If it's starting to snow over your shoulders, then you're working too hard. "The fungus which causes dandruff is present on all scalps," says Dr Rakesh Sood, a New Delhi-based trichologist.

"But the problem is exacerbated when your immune system is weakened." An American Academy of Dermatology research confirms that stress is a key reason for low immune function. Can't drop out of the rat race just yet? The study suggests using tea tree oil-based shampoos to root out the worst of the dandruff situations.

Wearing hats causes hair loss
For that to happen, the hat would have to be so tight as to cut off circulation to the follicles. If that were the case, the hat would likely be much too tight for you to wear it's not likely. Wearing a tight hat can, however, cause hair breakage and damage.

Dermatologists say that a hat can cause damage to the scalp by blocking proper air circulation. Without a well-ventilated headgear, sweat can clog up the pores in the scalp. Go for a hat with a brim to shield your face from sun.

Regular haircuts make hair grow faster and thicker
Getting frequent haircuts is a good way to keep existing hair healthy by removing damaged, split ends. But a regular cut has no effect on your hair's growth rate or its thickness, says hair stylist Vidya Tikari.

This common misconception comes from the fact that hair is thicker at the base than it is at the tip, so it appears thicker at first. Cutting your hair does not affect hair growth at all; it will grow about half an inch each month no matter what.

Hair loss can be prevented by frequent hair brushing or standing on your head
Some people have maintained that constant brushing increases scalp circulation and thus boosts hair growth. However, because alopecia is primarily caused by the presence of dihydrotestosterone and your genetic predisposition rather than blood flow, hair brushing will have no positive effect on hair growth. Similarly, standing on your head might give you a head rush from the increased blood flow, but it won't have any effect on your hair.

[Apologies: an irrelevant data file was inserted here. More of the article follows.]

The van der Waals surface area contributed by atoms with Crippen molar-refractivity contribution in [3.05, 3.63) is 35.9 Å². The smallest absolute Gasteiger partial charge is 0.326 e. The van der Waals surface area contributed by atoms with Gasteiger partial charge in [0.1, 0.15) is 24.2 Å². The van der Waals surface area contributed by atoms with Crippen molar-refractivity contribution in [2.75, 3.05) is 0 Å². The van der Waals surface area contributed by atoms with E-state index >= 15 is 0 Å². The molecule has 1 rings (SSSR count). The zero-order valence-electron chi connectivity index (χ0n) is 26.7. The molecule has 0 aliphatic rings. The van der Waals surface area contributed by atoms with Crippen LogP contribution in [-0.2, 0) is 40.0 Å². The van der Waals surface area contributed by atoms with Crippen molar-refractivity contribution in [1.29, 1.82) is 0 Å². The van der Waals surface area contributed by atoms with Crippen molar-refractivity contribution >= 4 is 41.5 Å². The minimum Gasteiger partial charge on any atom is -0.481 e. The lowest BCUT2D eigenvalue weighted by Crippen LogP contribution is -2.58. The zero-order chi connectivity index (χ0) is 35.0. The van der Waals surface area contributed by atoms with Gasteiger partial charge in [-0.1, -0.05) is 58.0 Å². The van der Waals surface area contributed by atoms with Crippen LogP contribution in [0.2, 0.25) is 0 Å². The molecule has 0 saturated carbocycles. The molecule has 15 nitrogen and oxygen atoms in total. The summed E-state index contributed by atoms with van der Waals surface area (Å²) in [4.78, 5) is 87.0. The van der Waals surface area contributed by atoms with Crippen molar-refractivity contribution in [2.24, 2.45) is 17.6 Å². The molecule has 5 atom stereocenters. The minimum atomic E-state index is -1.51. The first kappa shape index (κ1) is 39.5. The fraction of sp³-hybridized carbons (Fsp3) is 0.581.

Growing hair longer will hide baldness
Actually, in almost every circumstance, growing hair longer makes the thinning and baldness appear much more noticeable. When the sides and back are worn fuller, it makes the top appear thinner.

"If you can see scalp on the top, cut the sides short enough so you can see an equal amount of scalp," says Tikari. This will give an overall uniform appearance and take the emphasis off the thinning areas

Monday, 21 May 2012

How does Sound proof and Bullet proof glasses works?

Sound proof glass uses several separate layers of glass. These layers make it difficult to another. Some of the sound get reflected when it passes through a surface and experiences a change in speed.

Sound travels much more slowly in air than in glass. When sound passes in on out of a glass pane, most of the sound is reflected backward. If two rooms are separated by three or four sheets of glass, and each of these glasses are carefully sealed into place such that there are no holes through which sound can be leaked, then a very small amount of sound can make it through the overall window and most of the sound will get reflected back.

A bulletproof glass is a multilayered sandwich of glass and plastic. It is like the front windshield of a car but having many more layers. When a bullet hits the surface of this sandwich, it starts to tear into the layers. However, before the bullet manages to burrow all the way through to the final layers, the bullet loses momentum. The bullet’s energy and momentum are transferred to the layers of glass and plastic and hence it leaves the one inside the bullet proof glass with no harm.